The Future of Digital Banking report by KPMG has said that while predictions into the future are always uncertain, they were confident the industry would be more competitive and efficient by 2030.

“We are confident that the landscape will be far more competitive, efficient and innovative in delivering consumers ‘autonomous experiences’ that are not possible today,” found the report.

The banks of the future would understand that some consumers will opt for an autonomous experience due to being time-poor while others will want a more hands-on experience.

“Crucial to this is understand how technology is reshaping the way people work, live and play and embracing this deeper knowledge to help consumers manage increasingly complex, fragmented lives while giving them the confidence that their data is safe and secure,” it said.

There were four primary areas found by KPMG that would enhance the financial services’ ability to deliver improved financial wellbeing.

1. Data
This will be come widely available in everyday objects said the report and customers will begin utilising this to extract more value from products and services offered to them.

2. Business models
New data would fuel new entrants such as neobanks while at the same time would push leading banks to explore opportunities adjacent to their core offerings.

3. Regulation
This shifts will require governments and regulators to come up with new ways to identify and manage risks and regulate activities being undertaken in this new landscape.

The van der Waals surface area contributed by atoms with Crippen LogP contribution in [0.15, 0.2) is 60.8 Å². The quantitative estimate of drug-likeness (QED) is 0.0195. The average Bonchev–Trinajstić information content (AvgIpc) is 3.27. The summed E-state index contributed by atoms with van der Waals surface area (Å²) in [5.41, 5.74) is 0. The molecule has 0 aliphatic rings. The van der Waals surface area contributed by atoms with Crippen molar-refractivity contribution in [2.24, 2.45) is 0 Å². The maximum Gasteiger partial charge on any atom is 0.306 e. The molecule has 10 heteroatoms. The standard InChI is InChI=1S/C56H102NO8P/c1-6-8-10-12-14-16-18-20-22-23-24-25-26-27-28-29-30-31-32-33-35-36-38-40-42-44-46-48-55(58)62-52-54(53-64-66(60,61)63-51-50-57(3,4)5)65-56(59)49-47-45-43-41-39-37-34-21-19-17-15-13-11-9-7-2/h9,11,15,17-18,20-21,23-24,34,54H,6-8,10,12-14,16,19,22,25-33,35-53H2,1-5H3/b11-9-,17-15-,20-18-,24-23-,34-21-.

4. Technology
Greater improvements in AI, blockchain, biometrics, Internet of things and quantum computing will transform both the nature of services and how they are delivered.

“Success will require leading banks to consider changes to each of these aspects of their business, not in isolation, but rather how they combine to redefine the bank-customer relationships of 2030,” it found.

Data would underpin the delivery of these experiences and ultimately would be at the heart of how banks delivered new value to customers.

“Financial products will be replaced by context relevant finance. For example, the wide array and complexity of credit products today will be replaced by the provision of credit in the relevant context for consumers, fuelled by a deeper understanding of customer needs and the application of behavioural data to model and price for risk,” it found.

The customer would lie at the centre of everything and their expectations would drive banks to produce new products.

“The increasing savviness of consumers will drive an intense and urgent new battle between incumbents and challengers to be their trusted interface of choice.
“As we move toward a fully connected way of life, banking activities will often be hidden within ‘super apps’ that can fulfil daily personal and financial obligations with a tap,” they said.

The banking industry of 2030 will be radically different was the ultimate message of the report but the real winners would be those that listened to their consumers and created products for them.